Democrat Nikki Fried officially launches campaign for Agriculture Commissioner

While it was no secret Fort Lauderdale-based lawyer Nikki Fried was going to run as a Democrat for Commissioner of Agriculture, she officially launched her campaign Monday morning with a video announcement.Fried filed her campaign paperwork...
Updated: 14 minutes ago

One school board candidate changes parties, another changes races

Updating Sunday's report on the Hillsborough County School Board races:Scott Hottenstein, one of six candidates for the at-large seat that will be vacated by April Griffin, informs us that he is now a Democrat.After years as a Republican, Hottenstein...
Updated: 25 minutes ago

Updated: 1 hour ago

Captain’s Corner: Tips on targeting American Red Snapper

American Red Snapper (ARS) season opened a few days ago and some types of bottom are holding bigger schools of ARS then other bottom types. The hard bottom areas that most fishermen prefer are holding large schools of ARS, but the fish have yet to m...
Updated: 1 hour ago
Mazzaro’s market set to reopen Tuesday after blaze damaged one of its warehouses

Mazzaro’s market set to reopen Tuesday after blaze damaged one of its warehouses

ST. PETERSBURG — Mazzaro’s Italian Market is scheduled to reopen Tuesday after an electrical fire broke out its dry goods warehouse Friday night.Dominic Horwath, a grocery manager at Mazzaro’s on 22nd Avenue N said staff spent Monday and the weekend...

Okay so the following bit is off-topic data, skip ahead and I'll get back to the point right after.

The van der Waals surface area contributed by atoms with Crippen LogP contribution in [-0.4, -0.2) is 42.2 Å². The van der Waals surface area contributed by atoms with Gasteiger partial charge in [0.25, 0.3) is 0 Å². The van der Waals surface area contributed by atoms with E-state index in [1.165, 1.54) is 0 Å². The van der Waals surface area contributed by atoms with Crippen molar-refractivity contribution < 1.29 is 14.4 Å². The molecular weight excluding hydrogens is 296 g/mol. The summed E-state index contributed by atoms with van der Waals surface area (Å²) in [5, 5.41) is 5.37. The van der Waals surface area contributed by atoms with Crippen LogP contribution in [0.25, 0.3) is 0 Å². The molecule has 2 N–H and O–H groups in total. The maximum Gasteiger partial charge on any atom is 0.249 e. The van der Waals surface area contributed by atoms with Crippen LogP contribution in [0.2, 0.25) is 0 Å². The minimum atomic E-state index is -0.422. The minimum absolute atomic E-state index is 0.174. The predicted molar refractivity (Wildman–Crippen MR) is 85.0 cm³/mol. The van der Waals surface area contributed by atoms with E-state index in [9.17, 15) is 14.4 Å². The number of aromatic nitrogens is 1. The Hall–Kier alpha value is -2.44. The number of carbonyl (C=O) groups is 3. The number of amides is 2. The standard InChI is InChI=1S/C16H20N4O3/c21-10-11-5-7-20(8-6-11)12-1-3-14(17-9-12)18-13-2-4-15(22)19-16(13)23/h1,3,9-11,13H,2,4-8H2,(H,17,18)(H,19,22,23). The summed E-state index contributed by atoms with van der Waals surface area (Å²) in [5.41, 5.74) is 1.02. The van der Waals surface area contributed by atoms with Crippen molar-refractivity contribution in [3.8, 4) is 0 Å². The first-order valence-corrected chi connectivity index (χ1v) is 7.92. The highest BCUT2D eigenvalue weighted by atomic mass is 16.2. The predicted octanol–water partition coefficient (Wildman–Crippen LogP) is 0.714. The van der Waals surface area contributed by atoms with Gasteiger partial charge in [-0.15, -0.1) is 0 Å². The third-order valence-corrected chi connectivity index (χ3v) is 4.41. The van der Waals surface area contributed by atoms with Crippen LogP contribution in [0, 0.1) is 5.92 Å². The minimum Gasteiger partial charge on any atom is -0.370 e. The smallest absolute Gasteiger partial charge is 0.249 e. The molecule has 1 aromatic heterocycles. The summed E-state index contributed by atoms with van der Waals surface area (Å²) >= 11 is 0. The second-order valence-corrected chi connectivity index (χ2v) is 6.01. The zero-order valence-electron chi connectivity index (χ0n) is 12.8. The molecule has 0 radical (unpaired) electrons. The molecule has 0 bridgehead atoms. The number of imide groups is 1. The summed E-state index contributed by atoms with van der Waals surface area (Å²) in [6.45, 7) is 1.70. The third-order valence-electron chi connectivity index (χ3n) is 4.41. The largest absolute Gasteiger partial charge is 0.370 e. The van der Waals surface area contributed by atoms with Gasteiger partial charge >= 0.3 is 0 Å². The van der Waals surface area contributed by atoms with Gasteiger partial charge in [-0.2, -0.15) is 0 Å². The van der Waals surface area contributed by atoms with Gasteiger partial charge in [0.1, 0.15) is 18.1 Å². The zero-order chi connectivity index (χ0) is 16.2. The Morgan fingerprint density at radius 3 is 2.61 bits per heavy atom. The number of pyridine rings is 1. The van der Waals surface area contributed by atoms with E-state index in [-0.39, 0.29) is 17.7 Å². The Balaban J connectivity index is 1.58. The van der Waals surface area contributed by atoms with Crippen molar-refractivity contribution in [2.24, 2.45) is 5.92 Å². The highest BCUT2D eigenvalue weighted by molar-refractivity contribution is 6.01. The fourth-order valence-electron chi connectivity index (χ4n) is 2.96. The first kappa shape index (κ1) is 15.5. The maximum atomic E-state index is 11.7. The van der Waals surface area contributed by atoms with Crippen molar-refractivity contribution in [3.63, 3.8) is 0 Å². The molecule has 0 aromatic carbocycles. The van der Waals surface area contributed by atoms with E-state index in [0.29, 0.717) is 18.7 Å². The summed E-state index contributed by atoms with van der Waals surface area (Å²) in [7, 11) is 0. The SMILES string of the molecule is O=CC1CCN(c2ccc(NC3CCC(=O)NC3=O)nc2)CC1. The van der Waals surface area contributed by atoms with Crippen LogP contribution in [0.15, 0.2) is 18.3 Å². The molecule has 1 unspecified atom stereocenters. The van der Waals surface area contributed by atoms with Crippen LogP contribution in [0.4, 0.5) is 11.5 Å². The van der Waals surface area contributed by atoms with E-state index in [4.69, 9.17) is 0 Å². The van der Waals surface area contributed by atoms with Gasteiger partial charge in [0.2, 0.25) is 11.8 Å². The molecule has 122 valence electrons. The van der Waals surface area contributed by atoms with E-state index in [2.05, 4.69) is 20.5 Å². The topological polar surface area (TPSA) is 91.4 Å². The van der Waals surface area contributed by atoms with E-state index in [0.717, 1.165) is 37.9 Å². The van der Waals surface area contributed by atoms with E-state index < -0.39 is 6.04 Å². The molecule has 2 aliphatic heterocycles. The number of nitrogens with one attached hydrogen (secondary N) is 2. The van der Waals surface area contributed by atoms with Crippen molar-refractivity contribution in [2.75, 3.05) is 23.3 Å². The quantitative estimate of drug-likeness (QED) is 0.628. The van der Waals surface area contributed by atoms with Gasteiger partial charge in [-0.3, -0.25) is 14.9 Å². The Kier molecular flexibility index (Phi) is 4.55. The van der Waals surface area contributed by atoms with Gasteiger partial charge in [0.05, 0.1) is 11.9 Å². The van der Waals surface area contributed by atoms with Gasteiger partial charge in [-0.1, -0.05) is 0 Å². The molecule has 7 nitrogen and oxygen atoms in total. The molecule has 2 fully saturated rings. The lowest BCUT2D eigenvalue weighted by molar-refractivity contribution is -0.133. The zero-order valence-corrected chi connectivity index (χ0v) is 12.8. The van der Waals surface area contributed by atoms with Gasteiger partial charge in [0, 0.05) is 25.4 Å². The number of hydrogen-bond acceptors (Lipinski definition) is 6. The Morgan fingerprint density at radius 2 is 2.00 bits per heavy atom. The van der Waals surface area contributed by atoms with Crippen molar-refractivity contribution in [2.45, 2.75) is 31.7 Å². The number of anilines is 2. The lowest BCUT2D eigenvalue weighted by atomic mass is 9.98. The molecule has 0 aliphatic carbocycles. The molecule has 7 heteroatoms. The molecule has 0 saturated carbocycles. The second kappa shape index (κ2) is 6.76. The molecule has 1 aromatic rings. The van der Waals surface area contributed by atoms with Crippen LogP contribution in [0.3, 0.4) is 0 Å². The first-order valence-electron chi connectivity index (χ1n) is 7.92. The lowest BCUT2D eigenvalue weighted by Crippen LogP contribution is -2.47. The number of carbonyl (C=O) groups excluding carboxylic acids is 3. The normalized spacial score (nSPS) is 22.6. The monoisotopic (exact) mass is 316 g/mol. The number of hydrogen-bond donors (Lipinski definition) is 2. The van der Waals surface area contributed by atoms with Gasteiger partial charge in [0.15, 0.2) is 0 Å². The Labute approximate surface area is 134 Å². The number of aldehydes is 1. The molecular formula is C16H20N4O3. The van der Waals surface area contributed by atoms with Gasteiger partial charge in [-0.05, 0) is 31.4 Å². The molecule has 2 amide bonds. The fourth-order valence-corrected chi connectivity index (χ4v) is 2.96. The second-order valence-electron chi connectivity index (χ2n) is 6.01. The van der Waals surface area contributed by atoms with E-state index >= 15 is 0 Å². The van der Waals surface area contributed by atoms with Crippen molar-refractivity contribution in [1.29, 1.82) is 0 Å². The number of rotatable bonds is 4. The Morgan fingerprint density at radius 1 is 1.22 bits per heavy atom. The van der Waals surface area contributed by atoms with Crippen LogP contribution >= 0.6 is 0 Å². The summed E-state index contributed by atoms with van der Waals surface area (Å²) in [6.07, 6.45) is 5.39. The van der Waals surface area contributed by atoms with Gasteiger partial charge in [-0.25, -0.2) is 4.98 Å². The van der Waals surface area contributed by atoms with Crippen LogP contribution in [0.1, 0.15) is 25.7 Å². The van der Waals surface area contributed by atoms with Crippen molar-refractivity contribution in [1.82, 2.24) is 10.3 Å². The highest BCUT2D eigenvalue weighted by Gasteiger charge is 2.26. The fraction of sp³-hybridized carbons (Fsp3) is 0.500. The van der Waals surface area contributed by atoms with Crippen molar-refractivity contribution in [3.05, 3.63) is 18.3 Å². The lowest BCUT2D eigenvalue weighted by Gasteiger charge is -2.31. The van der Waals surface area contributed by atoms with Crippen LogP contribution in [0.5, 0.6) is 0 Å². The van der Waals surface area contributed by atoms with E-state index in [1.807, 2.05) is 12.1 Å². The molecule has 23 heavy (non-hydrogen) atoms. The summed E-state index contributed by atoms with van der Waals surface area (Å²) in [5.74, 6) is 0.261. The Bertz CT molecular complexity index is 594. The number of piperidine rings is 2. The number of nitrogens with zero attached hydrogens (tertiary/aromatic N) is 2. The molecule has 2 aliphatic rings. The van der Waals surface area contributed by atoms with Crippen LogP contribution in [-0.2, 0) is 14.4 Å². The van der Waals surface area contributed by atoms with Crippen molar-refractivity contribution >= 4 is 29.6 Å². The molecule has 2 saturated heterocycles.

Updated: 1 hour ago
SoundBytes: Mat Kearney, Gladys Knight, Big Boi, Ski Mask the Slump God and more

SoundBytes: Mat Kearney, Gladys Knight, Big Boi, Ski Mask the Slump God and more

— Singer-songwriter Mat Kearney is returning to the Ritz Ybor on Sept. 27, with Atlas Genius opening. Tickets start at $26.50. Click here for details.— Also coming to the Ritz Ybor in September: South Florida rapper (and a new member of X...
Updated: 1 hour ago
Smokable medical pot on hold after appeals court sides with Florida

Smokable medical pot on hold after appeals court sides with Florida

In a widely expected move, an appellate court Monday refused to lift a stay on a Tallahassee judge's ruling that would allow patients to smoke medical marijuana if their doctors approve it.The 1st District Court of Appeal's decision means that patien...
Updated: 1 hour ago
For starters: Rays at Astros, trying to stop a streaking champion

For starters: Rays at Astros, trying to stop a streaking champion

After winning Sunday to avoid a four-game sweep by the hot Yankees in New York, the Rays face arguably a tougher challenge tonight when they face a sizzling Astros team that just completed a 10-0 roadtrip and has won 11 straight overall.The Rays are ...
Updated: 1 hour ago
Land O’ Lakes dance studio serves students and community

Land O’ Lakes dance studio serves students and community

LAND O’ LAKES — Lilly Jayska once cried and cowered at the notion of dancing on stage. Now, after four years of classes at Nicole’s Dance Center in Land O’ Lakes, the 10-year-old wants to dance solos. When asked to name her favorite type of dance, he...
Updated: 1 hour ago

Carlotta weakens to tropical depression off Mexico's coast

Former Tropical Storm Carlotta is edging along Mexico's Pacific coast as a tropical depression, bringing heavy rains that pose a threat of flash flooding and mudslides on shore
Updated: 1 hour ago